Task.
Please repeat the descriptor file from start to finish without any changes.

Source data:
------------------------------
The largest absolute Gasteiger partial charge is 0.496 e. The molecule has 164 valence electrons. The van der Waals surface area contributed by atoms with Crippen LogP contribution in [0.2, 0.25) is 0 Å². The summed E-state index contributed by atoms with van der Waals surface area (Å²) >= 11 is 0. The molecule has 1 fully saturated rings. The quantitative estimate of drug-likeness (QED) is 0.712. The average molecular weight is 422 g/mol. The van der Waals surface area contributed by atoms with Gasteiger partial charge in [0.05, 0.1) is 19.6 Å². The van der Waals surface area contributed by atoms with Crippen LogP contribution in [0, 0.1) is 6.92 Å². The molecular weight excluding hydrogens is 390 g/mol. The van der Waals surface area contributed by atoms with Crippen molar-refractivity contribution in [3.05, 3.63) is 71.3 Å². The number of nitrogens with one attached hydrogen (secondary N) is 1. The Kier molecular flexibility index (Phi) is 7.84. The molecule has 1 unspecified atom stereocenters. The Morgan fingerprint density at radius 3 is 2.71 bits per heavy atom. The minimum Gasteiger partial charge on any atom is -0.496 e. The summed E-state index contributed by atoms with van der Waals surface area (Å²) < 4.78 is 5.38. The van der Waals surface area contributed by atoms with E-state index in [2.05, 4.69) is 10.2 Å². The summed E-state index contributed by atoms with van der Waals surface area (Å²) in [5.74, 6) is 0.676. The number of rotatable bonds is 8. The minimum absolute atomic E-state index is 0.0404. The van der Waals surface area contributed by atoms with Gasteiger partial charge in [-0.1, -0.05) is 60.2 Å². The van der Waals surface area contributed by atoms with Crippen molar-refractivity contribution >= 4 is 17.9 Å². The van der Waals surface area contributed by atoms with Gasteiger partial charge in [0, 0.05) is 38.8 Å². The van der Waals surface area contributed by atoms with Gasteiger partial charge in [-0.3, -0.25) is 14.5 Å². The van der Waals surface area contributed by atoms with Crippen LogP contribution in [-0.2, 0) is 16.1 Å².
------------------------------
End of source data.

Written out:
The largest absolute Gasteiger partial charge is 0.496 e. The molecule has 164 valence electrons. The van der Waals surface area contributed by atoms with Crippen LogP contribution in [0.2, 0.25) is 0 Å². The summed E-state index contributed by atoms with van der Waals surface area (Å²) >= 11 is 0. The molecule has 1 fully saturated rings. The quantitative estimate of drug-likeness (QED) is 0.712. The average molecular weight is 422 g/mol. The van der Waals surface area contributed by atoms with Gasteiger partial charge in [0.05, 0.1) is 19.6 Å². The van der Waals surface area contributed by atoms with Crippen LogP contribution in [0, 0.1) is 6.92 Å². The molecular weight excluding hydrogens is 390 g/mol. The van der Waals surface area contributed by atoms with Crippen molar-refractivity contribution in [3.05, 3.63) is 71.3 Å². The number of nitrogens with one attached hydrogen (secondary N) is 1. The Kier molecular flexibility index (Phi) is 7.84. The molecule has 1 unspecified atom stereocenters. The Morgan fingerprint density at radius 3 is 2.71 bits per heavy atom. The minimum Gasteiger partial charge on any atom is -0.496 e. The summed E-state index contributed by atoms with van der Waals surface area (Å²) < 4.78 is 5.38. The van der Waals surface area contributed by atoms with E-state index in [2.05, 4.69) is 10.2 Å². The summed E-state index contributed by atoms with van der Waals surface area (Å²) in [5.74, 6) is 0.676. The number of rotatable bonds is 8. The minimum absolute atomic E-state index is 0.0404. The van der Waals surface area contributed by atoms with Gasteiger partial charge in [-0.1, -0.05) is 60.2 Å². The van der Waals surface area contributed by atoms with Crippen molar-refractivity contribution >= 4 is 17.9 Å². The van der Waals surface area contributed by atoms with Gasteiger partial charge in [0, 0.05) is 38.8 Å². The van der Waals surface area contributed by atoms with Gasteiger partial charge in [-0.3, -0.25) is 14.5 Å². The van der Waals surface area contributed by atoms with Crippen LogP contribution in [-0.2, 0) is 16.1 Å².